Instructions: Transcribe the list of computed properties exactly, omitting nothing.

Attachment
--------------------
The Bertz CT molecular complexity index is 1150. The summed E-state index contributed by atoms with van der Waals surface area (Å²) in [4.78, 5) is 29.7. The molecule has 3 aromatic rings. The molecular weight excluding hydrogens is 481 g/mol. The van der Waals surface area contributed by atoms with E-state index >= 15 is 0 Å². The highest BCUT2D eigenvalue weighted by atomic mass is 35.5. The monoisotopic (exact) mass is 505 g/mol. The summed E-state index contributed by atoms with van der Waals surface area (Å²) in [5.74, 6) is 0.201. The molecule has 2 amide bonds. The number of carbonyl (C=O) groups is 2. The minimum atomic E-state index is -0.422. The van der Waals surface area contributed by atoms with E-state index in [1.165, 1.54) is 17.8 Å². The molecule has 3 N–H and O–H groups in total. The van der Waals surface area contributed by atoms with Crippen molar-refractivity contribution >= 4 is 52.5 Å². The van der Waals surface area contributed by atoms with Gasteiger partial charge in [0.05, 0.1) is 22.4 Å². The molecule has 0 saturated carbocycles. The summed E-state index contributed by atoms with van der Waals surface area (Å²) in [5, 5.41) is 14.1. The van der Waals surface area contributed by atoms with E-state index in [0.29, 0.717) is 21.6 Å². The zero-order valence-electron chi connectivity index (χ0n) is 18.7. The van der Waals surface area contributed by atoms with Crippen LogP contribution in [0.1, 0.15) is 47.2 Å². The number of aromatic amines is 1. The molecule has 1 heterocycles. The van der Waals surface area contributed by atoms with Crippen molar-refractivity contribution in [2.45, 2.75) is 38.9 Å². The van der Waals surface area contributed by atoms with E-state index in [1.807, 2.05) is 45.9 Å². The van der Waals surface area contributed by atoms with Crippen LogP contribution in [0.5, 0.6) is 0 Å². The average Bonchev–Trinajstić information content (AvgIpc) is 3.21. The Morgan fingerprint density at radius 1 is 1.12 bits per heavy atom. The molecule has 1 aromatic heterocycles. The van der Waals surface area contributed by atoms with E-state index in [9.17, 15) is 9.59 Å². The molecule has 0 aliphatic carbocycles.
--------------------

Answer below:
The Bertz CT molecular complexity index is 1150. The summed E-state index contributed by atoms with van der Waals surface area (Å²) in [4.78, 5) is 29.7. The molecule has 3 aromatic rings. The molecular weight excluding hydrogens is 481 g/mol. The van der Waals surface area contributed by atoms with E-state index >= 15 is 0 Å². The highest BCUT2D eigenvalue weighted by atomic mass is 35.5. The monoisotopic (exact) mass is 505 g/mol. The summed E-state index contributed by atoms with van der Waals surface area (Å²) in [5.74, 6) is 0.201. The molecule has 2 amide bonds. The number of carbonyl (C=O) groups is 2. The minimum atomic E-state index is -0.422. The van der Waals surface area contributed by atoms with E-state index in [1.165, 1.54) is 17.8 Å². The molecule has 3 N–H and O–H groups in total. The van der Waals surface area contributed by atoms with Crippen molar-refractivity contribution >= 4 is 52.5 Å². The van der Waals surface area contributed by atoms with Gasteiger partial charge in [0.05, 0.1) is 22.4 Å². The molecule has 0 saturated carbocycles. The summed E-state index contributed by atoms with van der Waals surface area (Å²) in [5, 5.41) is 14.1. The van der Waals surface area contributed by atoms with E-state index in [0.29, 0.717) is 21.6 Å². The zero-order valence-electron chi connectivity index (χ0n) is 18.7. The van der Waals surface area contributed by atoms with Crippen LogP contribution in [0.1, 0.15) is 47.2 Å². The number of aromatic amines is 1. The molecule has 1 heterocycles. The van der Waals surface area contributed by atoms with Crippen molar-refractivity contribution in [2.45, 2.75) is 38.9 Å². The van der Waals surface area contributed by atoms with E-state index in [1.807, 2.05) is 45.9 Å². The van der Waals surface area contributed by atoms with Crippen LogP contribution in [0.5, 0.6) is 0 Å². The average Bonchev–Trinajstić information content (AvgIpc) is 3.21. The Morgan fingerprint density at radius 1 is 1.12 bits per heavy atom. The molecule has 1 aromatic heterocycles. The van der Waals surface area contributed by atoms with E-state index in [9.17, 15) is 9.59 Å². The molecule has 0 aliphatic carbocycles.